Our newest article is in the Journal of Orthopaedic Trauma’s “OTA Basic Science Focus Issue“. Dr Joseph Borrelli organized an excellent discussion by researchers and traumatologists on articular cartilage injuries and potential remedies. We contributed a section on early injury responses in PTOA. Read it on PubMed or JOT.
The growth factor BMP2 is used clinically to help form bone in difficult surgeries such as spinal fusions and fracture non-unions. In these surgeries, BMP2 is effective when used at milligram doses. However, this is roughly a million-fold more BMP2 than occurs naturally, and such great doses can lead to undesired side-effects. Clearly we need to better understand how BMP2 works and overcome this discrepancy in activities.
It’s been long known that extracellular matrix can affect the cellular responses to growth factors. But exactly how and why this occurs still remains elusive, especially for BMP2. One mechanism might be by increasing the local concentration of the growth factor presented to the cells. We previously showed that COMP is an extracellular matrix protein that can bind up to ten BMP2 or TGFbeta growth factors. This multivalent binding of BMP2 to COMP enhances the biological activity of BMP2. Here we apply this finding to a rat model of spinal fusion, and show that we can achieve an equivalent bone-inducing activity with a reduced amount of BMP2.
This study was published in the journal “Spine“. It represents a collaborative effort involving basic and clinical scientists at the UC Davis Department of Orthopaedic Surgery, and biomaterials researchers at the UC Davis Department of Biomedical Engineering.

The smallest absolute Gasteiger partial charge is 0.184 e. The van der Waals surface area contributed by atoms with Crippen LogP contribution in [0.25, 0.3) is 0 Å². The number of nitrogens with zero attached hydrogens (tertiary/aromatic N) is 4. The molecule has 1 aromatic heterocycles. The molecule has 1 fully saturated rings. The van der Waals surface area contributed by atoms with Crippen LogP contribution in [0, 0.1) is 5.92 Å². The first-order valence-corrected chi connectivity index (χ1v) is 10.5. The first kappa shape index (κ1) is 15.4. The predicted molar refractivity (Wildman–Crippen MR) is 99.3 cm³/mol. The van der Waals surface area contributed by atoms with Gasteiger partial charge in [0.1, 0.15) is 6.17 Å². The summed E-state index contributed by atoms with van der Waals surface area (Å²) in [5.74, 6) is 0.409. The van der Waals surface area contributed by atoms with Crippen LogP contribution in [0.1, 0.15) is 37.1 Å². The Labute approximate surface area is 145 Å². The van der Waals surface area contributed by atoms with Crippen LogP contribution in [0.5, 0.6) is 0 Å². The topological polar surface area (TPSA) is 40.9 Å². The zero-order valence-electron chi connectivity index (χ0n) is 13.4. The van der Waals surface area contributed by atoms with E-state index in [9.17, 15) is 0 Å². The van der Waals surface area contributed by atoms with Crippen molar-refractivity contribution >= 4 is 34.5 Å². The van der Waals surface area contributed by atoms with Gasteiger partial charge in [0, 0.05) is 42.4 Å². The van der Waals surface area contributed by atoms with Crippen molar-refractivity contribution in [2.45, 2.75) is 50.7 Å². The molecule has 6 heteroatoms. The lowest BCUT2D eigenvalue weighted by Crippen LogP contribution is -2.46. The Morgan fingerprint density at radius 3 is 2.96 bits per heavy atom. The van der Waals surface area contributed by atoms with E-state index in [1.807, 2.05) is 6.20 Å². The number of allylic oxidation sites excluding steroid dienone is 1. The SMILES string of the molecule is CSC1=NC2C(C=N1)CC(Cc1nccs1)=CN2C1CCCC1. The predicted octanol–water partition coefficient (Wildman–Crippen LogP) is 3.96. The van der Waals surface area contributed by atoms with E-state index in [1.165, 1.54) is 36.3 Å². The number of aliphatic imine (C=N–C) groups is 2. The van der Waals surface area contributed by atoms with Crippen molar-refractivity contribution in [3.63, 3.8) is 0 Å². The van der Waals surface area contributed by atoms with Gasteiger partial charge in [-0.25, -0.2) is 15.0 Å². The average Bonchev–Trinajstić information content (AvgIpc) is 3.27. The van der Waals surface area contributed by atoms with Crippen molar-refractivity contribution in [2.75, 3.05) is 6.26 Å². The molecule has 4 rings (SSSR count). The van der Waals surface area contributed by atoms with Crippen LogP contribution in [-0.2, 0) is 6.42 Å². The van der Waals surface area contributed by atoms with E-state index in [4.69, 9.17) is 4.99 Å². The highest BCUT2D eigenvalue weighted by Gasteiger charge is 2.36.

We explore whether the cellular responses to an impact injury can affect cartilage integrity. We identified cell-mediated damage, which is in addition to the mechanical damage caused by the immediate impact of an injury. We used a cartilage explant injury model to demonstrate that when we prevent activation of primary response genes in cells, we can protect the injured cartilage from inflammation, apoptosis, and subsequent matrix degradation. Read more at the publishers site.
This manuscript was accepted for publication at the eCM Journal, a high quality not-for-profit open access journal published by scientists at the AO Foundation.
Our chapter on “Closed Joint ACL Disruption Murine Model of PTA” is published in “Post-Traumatic Arthritis: Pathogenesis Diagnosis and Management” edited by Steven Olson and Farshid Guilak. The book provides a comprehensive discussion of the current thinking on post-traumatic arthritis, from both the research and clinical perspective, and is definitely worth a look.
This study is an interesting systematic review and meta-analysis of arthroscopic knee surgeries performed on middle-aged adults with knee pain. The authors conclude that knee surgeries offer only mild short term benefits, and can cause harm. Event the short-term benefits are “markedly smaller than that seen from exercise therapy as treatment for knee osteoarthritis”. This is being covered by the Wall Street Journal and New York Times.